Letters to the Editor

Letters | Wild hair won’t stop learning, says parent

Just minutes after school started on Monday, (June 13,) we received a call from the principal at Opstad Elementary to pick up our daughter immediately. Why? Because her hair was dyed fuchsia over the weekend.

She knew that Opstad didn’t allow for “unnatural” hair color but decided to do so anyway for the last week of school (when no real lessons are being taught anymore).  She didn’t think that the rule was fair since other elementary schools in the district allow it (while at North Bend Elementary for the previous four years, she had various unnatural colors in her hair without controversy).

I’ve read the student handbooks and Opstad is the only school in the district to completely forbid colored hair.  Only two other schools mention hair color and they just say it can’t be extreme.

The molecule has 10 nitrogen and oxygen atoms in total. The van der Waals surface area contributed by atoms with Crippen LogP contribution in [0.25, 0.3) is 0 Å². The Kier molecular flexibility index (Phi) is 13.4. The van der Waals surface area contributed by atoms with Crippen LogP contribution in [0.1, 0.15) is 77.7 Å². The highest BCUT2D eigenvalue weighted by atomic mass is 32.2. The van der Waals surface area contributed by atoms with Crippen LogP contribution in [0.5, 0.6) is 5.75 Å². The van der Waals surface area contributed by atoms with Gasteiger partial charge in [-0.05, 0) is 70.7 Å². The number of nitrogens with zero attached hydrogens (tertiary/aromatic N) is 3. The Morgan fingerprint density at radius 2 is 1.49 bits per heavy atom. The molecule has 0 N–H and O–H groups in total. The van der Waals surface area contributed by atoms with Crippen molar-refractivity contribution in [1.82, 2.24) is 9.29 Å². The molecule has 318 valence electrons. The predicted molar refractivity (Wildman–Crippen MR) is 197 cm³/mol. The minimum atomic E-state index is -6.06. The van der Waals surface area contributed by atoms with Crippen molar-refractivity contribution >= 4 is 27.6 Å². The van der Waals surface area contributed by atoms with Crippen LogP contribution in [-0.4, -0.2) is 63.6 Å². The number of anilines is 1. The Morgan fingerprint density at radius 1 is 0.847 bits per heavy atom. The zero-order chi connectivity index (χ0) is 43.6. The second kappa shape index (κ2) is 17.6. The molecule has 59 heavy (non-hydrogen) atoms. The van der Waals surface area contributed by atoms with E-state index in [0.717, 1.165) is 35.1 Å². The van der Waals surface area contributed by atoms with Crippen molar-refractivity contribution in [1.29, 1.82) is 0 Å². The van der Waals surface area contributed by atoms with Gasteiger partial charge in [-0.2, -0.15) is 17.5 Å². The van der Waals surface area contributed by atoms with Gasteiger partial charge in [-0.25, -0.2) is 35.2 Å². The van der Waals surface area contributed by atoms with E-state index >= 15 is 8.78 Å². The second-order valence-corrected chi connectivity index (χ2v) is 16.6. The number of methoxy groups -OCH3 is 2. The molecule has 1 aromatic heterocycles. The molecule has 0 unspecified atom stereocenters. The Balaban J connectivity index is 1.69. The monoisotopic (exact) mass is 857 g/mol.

The principal said her hair is a distraction to the learning environment. What really is distracting is the rule in the first place. We are not talking about a 12-inch green mohawk.  She was not welcome back until her hair is a “natural” color.

On Thursday, she went back with hair freshly painted black with colored hairspray from the party store.  Black is a “natural” hair color, after all.

Had this not been a rule, some kids wouldn’t have even paid attention to her, others would have said, “cool hair,” and then been over it. The rule created the distraction to the learning environment.  And don’t even get me started on Opstad’s rule that girls aren’t allowed to wear stretch pants!  Really? Come on! Why are there such different dress code standards within the same school district?

Hair color in no way detracts from the learning experience.  Stifling this harmless creative outlet of personality doesn’t make any sense.

Leslie Moon

North Bend

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